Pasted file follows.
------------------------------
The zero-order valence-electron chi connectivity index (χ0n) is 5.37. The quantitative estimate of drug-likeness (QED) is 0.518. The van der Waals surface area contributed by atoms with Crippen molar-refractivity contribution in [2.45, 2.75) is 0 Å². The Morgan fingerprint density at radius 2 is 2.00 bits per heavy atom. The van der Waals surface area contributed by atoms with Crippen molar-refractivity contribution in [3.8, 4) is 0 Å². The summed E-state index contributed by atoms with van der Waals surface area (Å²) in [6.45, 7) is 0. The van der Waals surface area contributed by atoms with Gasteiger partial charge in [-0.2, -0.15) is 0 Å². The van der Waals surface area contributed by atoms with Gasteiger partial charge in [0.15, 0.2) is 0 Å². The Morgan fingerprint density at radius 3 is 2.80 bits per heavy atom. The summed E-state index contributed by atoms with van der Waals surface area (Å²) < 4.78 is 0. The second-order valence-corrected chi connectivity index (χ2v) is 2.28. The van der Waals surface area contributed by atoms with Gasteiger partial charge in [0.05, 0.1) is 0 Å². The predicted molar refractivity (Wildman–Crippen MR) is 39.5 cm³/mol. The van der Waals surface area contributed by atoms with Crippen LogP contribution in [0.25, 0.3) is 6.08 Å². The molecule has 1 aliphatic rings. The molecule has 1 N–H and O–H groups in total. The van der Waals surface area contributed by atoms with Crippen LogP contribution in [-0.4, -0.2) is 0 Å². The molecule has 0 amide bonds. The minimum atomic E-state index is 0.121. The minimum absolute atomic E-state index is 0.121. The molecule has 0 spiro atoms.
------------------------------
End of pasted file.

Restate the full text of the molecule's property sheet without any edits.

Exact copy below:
The zero-order valence-electron chi connectivity index (χ0n) is 5.37. The quantitative estimate of drug-likeness (QED) is 0.518. The van der Waals surface area contributed by atoms with Crippen molar-refractivity contribution in [2.45, 2.75) is 0 Å². The Morgan fingerprint density at radius 2 is 2.00 bits per heavy atom. The van der Waals surface area contributed by atoms with Crippen molar-refractivity contribution in [3.8, 4) is 0 Å². The summed E-state index contributed by atoms with van der Waals surface area (Å²) in [6.45, 7) is 0. The van der Waals surface area contributed by atoms with Gasteiger partial charge in [-0.2, -0.15) is 0 Å². The van der Waals surface area contributed by atoms with Gasteiger partial charge in [0.15, 0.2) is 0 Å². The Morgan fingerprint density at radius 3 is 2.80 bits per heavy atom. The summed E-state index contributed by atoms with van der Waals surface area (Å²) < 4.78 is 0. The second-order valence-corrected chi connectivity index (χ2v) is 2.28. The van der Waals surface area contributed by atoms with Gasteiger partial charge in [0.05, 0.1) is 0 Å². The predicted molar refractivity (Wildman–Crippen MR) is 39.5 cm³/mol. The van der Waals surface area contributed by atoms with Crippen LogP contribution in [0.25, 0.3) is 6.08 Å². The molecule has 1 aliphatic rings. The molecule has 1 N–H and O–H groups in total. The van der Waals surface area contributed by atoms with Crippen LogP contribution in [-0.4, -0.2) is 0 Å². The molecule has 0 amide bonds. The minimum atomic E-state index is 0.121. The minimum absolute atomic E-state index is 0.121. The molecule has 0 spiro atoms.